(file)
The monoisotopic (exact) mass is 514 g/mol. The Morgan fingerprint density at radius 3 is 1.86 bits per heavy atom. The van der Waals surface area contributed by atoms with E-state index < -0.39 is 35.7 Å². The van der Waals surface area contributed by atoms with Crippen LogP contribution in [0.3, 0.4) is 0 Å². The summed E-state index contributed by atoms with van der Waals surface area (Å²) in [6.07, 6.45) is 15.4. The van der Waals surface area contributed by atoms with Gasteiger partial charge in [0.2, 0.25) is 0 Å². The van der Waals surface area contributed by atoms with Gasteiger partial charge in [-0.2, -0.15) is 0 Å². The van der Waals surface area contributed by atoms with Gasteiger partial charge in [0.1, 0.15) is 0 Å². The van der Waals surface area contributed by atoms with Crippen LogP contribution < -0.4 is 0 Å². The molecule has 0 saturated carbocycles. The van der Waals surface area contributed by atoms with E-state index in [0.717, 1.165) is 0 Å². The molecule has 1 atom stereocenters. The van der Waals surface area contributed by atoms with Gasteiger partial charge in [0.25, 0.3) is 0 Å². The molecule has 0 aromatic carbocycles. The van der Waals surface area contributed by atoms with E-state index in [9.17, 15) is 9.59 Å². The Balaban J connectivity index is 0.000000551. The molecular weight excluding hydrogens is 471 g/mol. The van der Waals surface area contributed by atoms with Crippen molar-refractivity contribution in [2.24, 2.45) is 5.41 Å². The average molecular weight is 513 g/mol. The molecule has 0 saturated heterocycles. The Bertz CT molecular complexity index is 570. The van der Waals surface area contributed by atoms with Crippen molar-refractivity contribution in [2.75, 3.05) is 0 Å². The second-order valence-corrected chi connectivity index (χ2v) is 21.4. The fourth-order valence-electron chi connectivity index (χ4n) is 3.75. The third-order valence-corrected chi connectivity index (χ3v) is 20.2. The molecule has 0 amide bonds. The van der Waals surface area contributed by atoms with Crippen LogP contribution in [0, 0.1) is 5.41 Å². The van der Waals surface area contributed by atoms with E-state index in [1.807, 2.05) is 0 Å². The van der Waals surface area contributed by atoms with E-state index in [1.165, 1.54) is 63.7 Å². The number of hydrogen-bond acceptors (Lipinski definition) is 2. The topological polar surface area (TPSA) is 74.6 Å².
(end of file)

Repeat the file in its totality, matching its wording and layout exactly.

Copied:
The monoisotopic (exact) mass is 514 g/mol. The Morgan fingerprint density at radius 3 is 1.86 bits per heavy atom. The van der Waals surface area contributed by atoms with E-state index < -0.39 is 35.7 Å². The van der Waals surface area contributed by atoms with Crippen LogP contribution in [0.3, 0.4) is 0 Å². The summed E-state index contributed by atoms with van der Waals surface area (Å²) in [6.07, 6.45) is 15.4. The van der Waals surface area contributed by atoms with Gasteiger partial charge in [0.2, 0.25) is 0 Å². The van der Waals surface area contributed by atoms with Gasteiger partial charge in [-0.2, -0.15) is 0 Å². The van der Waals surface area contributed by atoms with Gasteiger partial charge in [0.1, 0.15) is 0 Å². The van der Waals surface area contributed by atoms with Crippen LogP contribution < -0.4 is 0 Å². The molecule has 0 saturated carbocycles. The van der Waals surface area contributed by atoms with E-state index in [0.717, 1.165) is 0 Å². The molecule has 1 atom stereocenters. The van der Waals surface area contributed by atoms with Gasteiger partial charge in [0.25, 0.3) is 0 Å². The molecule has 0 aromatic carbocycles. The van der Waals surface area contributed by atoms with E-state index in [9.17, 15) is 9.59 Å². The Balaban J connectivity index is 0.000000551. The molecular weight excluding hydrogens is 471 g/mol. The van der Waals surface area contributed by atoms with Crippen molar-refractivity contribution in [2.24, 2.45) is 5.41 Å². The average molecular weight is 513 g/mol. The molecule has 0 saturated heterocycles. The Bertz CT molecular complexity index is 570. The van der Waals surface area contributed by atoms with Crippen molar-refractivity contribution in [2.75, 3.05) is 0 Å². The second-order valence-corrected chi connectivity index (χ2v) is 21.4. The fourth-order valence-electron chi connectivity index (χ4n) is 3.75. The third-order valence-corrected chi connectivity index (χ3v) is 20.2. The molecule has 0 amide bonds. The van der Waals surface area contributed by atoms with Crippen LogP contribution in [0, 0.1) is 5.41 Å². The van der Waals surface area contributed by atoms with E-state index in [1.807, 2.05) is 0 Å². The van der Waals surface area contributed by atoms with E-state index in [1.165, 1.54) is 63.7 Å². The number of hydrogen-bond acceptors (Lipinski definition) is 2. The topological polar surface area (TPSA) is 74.6 Å².